The question of the day comes from Jenny:
What can I do to manage and/or set my column widths in a list? Whether I import an Excel spreadsheet for a list or create a list from scratch, there comes a time when the column widths go wacky. Sometimes the content does determine the width while at other times it doesn’t, like breaking up a phone number in the middle or having short comment lengths with plenty of space left over.
I tried to manage this, both in the Excel before importing and also another time with the datasheet view. The columns saved nicely in the datasheet view but didn’t translate to the "standard" view. Is there a trick or tip I’m missing?
Jenny – Yes this is a typical frustration with the layout scheme in lists and libraries. Using the out of the box functionality of SharePoint, there’s not much you can do about this. You’d have to go into SharePoint Designer to create a view you’d be satisfied with. I guess that’s the trade off: is it worth the time and effort or can you live with what you’ve got?
¬†I’m interested in what other people are doing. I’ve heard the question so many times, I’d like to find a simple solutions.
The question of the day comes from Shane:
My company upgraded to IE 7 and I have a couple site with the OWA accessing inboxes, cal, etc. With IE 7, when I go to the site the web part with Outlook, access is blocked and the following error is shown: "To help protect your security, IE has blocked this website from displaying content with security certificate errors. Click here for options.."
I can click the option to diplay blocked content but would rather find away to setup so this does’t come back. Have you heard of this and know what I can do to get around it?
Reply from Chris Quick
Sounds like the certificate was either generated internally from an enterprise root certificate authority and is not in the list of trusted certificates that IE7 uses or the certificate is set up with an incorrect url (ie, the certificate was generated for www.mysite.com and is being used with email.mysite.com).
You might try placing both the OWA site and the SharePoint site into the trusted zone of IE7, but I don’t know if that will get around the error. The best solution would be to have a certificate generated by VeriSign or some other official agency so all browsers will trust the certificate.
As a side note: to see a list of trusted root certificates, go to Tools > Internet Options. Then choose the Content tab. Click on Publishers under Certificates and then choose the tab for Trusted Root Certification Authorities. You can also look to see if any certificates have been added to trusted publishers tabs. This is usually done in enterprises by server administrators, so you need to check with your IT group to make sure the certificate is added, or can be added to your list of trusted certificates.
Additionally, you can import a certificate to trust on non-enterprise systems, but your IT group will have to provide the file with the certificate information — you may have to sell your firstborn to have them even consider it.
Greg MacBeth has posted an interesting article with a point¬†I¬†think worth repeating:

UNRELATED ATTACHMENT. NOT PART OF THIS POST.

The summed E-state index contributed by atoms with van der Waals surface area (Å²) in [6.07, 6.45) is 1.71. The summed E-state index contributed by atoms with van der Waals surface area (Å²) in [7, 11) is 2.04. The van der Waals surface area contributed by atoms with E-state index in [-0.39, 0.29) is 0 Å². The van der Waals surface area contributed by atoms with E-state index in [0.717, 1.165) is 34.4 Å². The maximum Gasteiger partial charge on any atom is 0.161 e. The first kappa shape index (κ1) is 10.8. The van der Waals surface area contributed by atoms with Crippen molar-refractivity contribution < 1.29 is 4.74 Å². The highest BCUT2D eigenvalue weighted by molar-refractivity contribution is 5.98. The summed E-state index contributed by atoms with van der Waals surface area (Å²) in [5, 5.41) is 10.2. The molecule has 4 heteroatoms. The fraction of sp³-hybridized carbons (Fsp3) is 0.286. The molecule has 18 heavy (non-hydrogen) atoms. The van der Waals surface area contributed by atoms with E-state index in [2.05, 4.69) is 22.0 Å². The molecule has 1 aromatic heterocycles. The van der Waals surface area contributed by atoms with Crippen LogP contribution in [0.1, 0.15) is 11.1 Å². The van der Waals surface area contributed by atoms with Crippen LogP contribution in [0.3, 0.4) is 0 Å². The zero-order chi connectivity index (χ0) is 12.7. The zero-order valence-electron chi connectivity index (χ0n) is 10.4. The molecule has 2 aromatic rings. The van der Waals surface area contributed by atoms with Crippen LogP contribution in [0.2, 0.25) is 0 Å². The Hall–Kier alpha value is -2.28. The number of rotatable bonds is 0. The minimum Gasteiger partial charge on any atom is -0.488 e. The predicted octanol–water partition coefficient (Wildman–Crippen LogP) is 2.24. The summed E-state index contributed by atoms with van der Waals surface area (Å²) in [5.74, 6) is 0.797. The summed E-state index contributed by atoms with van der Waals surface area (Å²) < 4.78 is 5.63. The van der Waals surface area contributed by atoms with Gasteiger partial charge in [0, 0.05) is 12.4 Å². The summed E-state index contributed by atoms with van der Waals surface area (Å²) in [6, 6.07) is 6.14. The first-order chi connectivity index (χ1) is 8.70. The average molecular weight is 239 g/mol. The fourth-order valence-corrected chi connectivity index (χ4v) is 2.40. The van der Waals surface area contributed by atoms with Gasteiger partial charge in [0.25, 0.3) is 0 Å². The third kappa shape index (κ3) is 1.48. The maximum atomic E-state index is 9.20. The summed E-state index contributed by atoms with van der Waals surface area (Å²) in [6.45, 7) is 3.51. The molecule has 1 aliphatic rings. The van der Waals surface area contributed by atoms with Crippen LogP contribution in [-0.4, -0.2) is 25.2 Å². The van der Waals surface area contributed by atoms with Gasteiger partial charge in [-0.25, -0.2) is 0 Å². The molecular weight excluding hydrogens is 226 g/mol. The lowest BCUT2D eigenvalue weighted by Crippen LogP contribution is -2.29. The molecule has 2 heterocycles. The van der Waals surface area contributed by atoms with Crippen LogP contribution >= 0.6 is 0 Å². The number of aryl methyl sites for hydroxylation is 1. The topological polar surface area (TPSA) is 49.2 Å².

PRIORITY FIVE – Training
Train your Admins
Train your Developers
Train your End Users (Some say 75 % of your Training Budget Goes here)
Train your Staff in Integration Troubleshooting
Greg… I love to hear it. Now if people will just believe it, we might start getting somewhere…
The question of the day comes from Dawn:
Do you have any case studies on companies who have implemented SharePoint as their central communication hub?
Dawn – I do have a white paper in draft form that I can make available to you. It documents the process of setting up SharePoint to manage AIDS Vaccine Research data, communication and collaboration¬†for five research labs.
If anyone one else has a case study you can point to online or one you’d like to make available through EndUserSharePoint.com, leave a comment below with the link.
Please consider posting or pointing to a resource. I think this will be extremely useful for those who need to see the "why" of using SharePoint. If you have a white paper you’d like people to read¬†but it is not available on another site, send me a note¬†and I will contact you personally to get a copy of the paper.
Anyone up for a SharePoint contest?¬†Go to your entrance page and find out how many closed web parts you currently have. No cheating. Go ahead… I’ll wait.
In this contest, everyone is a winner because I bet you are going to be pretty surprised when you check things out.
It happened again today. I was looking at a client’s site, working on implementing a search mechanism through a search web part.
Whenever I’m working on a page for the first time, I always check to see if there are any closed web parts on the page. Usually when someone first starts working with SharePoint, they assume the ‘x’ in the web part means to close/delete the web part from the page. In the case of SharePoint, the ‘x’ really means "Hide this web part, but still pull in the data"… one of the typical "gotchas" when starting out.
Sure enough, there were 26 closed web parts on the page. No wonder is was taking a while to load. This happens more often than you might think. I’ll go in and clean up the page and make sure the site manager understands how to properly remove web parts from a page.
What was your score?¬†Leave a comment¬†and we’ll see who gets the prize for the week. I’m betting 26 isn’t even close to a winner.
How do you see your closed web parts?
- Site actions -> Edit page
- Click "Add a web part" over any web zone
- On the screen that pops up, bottom right corner, click the link "Advanced Web Part gallery and options